Myanmar army accused of torturing, killing 40 civilians in spree of mass murders

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At least 40 extra-judicial killings were conducted by the Myanmar military in July this year, according to a report.

The killings allegedly took place in central Myanmar’s Kani Township in four separate incidents in the span of less than a month, the BBC reported on Monday following an investigation with Myanmar Witness, a UK-based NGO.

Eyewitnesses said the military rounded up villagers before separating the men and killing them. The men were allegedly tortured before they were killed and their mutilated bodies were buried in shallow graves.

General Zaw Min Tun, Myanmar’s deputy minister for information and a military spokesperson, did not deny the mass killings when the BBC inquired about the allegations.

“It can happen,” he told the public broadcaster.

“When they treat us as enemies, we have the right to defend ourselves.”

The greatest number of killings took place in Yin village, where 14 men were tortured and killed, after which their bodies were dumped in a forest.

In Zee Bin Dwin village, 12 mutilated bodies were found buried in shallow mass graves.

This included a small body, possibly that of a child, and the body of a disabled person, the report added.

The BBC said it had video footage that showed that a man in his sixties was tied to a nearby tree and tortured.

One of the survivors of the killings in Yin village said the men were tortured before they were killed. He also identified some of the soldiers to be as young as 17 and said that a woman had accompanied them as well.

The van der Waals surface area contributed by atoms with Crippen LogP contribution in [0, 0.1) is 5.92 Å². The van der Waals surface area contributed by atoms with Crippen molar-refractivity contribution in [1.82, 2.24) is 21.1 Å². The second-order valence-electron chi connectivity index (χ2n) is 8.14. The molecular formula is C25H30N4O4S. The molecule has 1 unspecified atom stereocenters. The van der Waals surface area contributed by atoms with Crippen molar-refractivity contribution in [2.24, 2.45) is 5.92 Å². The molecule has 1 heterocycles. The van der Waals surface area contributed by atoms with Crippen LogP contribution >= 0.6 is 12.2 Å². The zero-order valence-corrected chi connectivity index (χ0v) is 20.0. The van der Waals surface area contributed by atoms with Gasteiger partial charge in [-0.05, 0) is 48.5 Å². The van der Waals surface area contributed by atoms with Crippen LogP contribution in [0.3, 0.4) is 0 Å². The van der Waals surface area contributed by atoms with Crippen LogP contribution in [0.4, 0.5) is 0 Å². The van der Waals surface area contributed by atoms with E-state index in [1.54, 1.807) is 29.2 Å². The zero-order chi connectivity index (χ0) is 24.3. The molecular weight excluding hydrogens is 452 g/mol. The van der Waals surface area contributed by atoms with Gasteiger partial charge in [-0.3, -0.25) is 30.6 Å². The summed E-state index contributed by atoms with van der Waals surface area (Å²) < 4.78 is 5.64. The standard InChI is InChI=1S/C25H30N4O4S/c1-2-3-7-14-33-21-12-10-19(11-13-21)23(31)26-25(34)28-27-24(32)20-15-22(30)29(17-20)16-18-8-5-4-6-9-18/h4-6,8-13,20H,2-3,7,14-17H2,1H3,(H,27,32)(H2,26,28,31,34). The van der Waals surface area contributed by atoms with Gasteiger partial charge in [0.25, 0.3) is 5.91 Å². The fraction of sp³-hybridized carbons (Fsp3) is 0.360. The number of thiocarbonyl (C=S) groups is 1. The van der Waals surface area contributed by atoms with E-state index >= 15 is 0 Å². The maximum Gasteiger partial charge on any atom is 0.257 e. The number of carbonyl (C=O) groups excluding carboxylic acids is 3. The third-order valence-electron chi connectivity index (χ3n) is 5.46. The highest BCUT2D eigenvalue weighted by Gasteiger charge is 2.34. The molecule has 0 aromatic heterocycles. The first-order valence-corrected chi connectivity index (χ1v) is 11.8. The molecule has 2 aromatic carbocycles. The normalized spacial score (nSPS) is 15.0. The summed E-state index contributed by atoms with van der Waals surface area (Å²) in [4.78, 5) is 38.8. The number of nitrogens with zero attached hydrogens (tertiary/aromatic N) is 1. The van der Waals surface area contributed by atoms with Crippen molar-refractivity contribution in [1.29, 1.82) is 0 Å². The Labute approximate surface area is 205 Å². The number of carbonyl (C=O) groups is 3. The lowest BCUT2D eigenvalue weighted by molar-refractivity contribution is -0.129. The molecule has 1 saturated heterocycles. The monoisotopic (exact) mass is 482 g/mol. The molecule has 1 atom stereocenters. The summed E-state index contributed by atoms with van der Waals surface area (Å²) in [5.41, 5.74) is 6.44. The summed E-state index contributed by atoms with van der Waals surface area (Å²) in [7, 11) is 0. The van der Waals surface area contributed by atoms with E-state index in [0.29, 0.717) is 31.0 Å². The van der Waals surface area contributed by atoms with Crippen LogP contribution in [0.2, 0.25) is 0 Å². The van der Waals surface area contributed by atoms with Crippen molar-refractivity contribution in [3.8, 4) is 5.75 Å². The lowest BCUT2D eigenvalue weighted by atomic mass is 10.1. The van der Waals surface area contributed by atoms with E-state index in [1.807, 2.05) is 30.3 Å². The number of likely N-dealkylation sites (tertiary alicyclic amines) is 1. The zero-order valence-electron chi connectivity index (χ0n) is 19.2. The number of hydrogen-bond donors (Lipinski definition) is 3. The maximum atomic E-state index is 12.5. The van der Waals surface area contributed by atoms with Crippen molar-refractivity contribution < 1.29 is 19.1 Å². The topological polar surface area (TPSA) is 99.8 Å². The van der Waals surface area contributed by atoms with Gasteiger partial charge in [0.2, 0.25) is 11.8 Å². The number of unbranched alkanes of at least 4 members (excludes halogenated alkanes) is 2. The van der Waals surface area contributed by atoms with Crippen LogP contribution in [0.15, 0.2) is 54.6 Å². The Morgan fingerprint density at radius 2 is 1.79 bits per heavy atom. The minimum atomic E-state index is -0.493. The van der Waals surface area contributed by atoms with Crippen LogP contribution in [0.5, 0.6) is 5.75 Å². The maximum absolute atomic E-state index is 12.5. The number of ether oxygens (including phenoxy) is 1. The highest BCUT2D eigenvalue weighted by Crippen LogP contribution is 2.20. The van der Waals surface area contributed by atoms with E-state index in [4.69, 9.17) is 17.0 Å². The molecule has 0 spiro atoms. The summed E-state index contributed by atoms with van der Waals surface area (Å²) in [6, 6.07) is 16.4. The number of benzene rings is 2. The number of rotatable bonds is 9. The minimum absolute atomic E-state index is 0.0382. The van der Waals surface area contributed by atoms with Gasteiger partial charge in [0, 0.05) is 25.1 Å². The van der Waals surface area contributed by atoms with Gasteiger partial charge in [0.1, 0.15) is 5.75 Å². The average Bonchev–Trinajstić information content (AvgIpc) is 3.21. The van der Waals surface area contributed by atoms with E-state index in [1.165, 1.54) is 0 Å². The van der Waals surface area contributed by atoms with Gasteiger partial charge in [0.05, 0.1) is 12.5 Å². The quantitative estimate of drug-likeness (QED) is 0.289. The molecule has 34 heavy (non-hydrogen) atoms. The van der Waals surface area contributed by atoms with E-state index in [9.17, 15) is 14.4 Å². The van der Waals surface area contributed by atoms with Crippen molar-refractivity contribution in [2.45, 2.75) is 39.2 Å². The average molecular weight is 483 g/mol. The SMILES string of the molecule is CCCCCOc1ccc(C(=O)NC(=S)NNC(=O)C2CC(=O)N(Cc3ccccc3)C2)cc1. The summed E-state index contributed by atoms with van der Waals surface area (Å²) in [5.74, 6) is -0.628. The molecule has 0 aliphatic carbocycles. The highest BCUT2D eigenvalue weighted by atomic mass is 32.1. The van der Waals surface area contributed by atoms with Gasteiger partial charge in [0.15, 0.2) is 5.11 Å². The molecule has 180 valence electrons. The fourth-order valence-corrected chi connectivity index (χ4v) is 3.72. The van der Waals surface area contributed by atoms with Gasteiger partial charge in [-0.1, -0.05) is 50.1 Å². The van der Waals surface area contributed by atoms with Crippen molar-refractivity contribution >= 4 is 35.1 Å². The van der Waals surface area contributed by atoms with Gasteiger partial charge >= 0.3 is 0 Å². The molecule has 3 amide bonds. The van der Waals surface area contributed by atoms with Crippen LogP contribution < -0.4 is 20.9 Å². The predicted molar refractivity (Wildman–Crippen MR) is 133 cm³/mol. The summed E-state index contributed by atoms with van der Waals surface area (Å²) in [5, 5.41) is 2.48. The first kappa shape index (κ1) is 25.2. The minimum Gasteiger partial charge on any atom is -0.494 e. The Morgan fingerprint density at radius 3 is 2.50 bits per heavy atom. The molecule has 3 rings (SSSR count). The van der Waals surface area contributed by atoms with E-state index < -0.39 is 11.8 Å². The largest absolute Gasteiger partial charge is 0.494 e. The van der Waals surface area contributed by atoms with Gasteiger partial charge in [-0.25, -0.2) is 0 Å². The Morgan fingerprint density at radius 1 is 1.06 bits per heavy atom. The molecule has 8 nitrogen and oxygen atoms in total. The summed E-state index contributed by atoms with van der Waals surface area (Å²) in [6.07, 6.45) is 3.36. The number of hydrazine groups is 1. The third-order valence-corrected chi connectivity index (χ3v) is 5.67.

Myanmar has been in the grip of civil unrest since the military wrested power from Aung San Suu Kyi’s elected government on 1 February this year.

The coup returned the country to full military rule after the country had become a quasi-democracy after the junta – which had been in power since 1962 – carried out elections in 2011.

While Ms Suu Kyi has been sentenced to prison, protests against junta rule have spread onto Myanmar’s streets since the coup.

Civilian militia groups have taken up arms in recent months as the military’s crackdown on pro-democracy protests has turned violent.

The extra judicial killings in Kani Township appeared to be punishment for the growing attacks on the military by the People’s Defence Force, a collective name given for civilian militia groups, in recent months.

The alleged human rights abuses by the Myanmar military are being investigated by the UN. The country’s outgoing UN envoy has said Myanmar is on the verge of a civil war.

Last week, Human Rights Watch indicted security forces for the killing of 65 protesters in Myanmar’s largest city Yangon, calling it premeditated.

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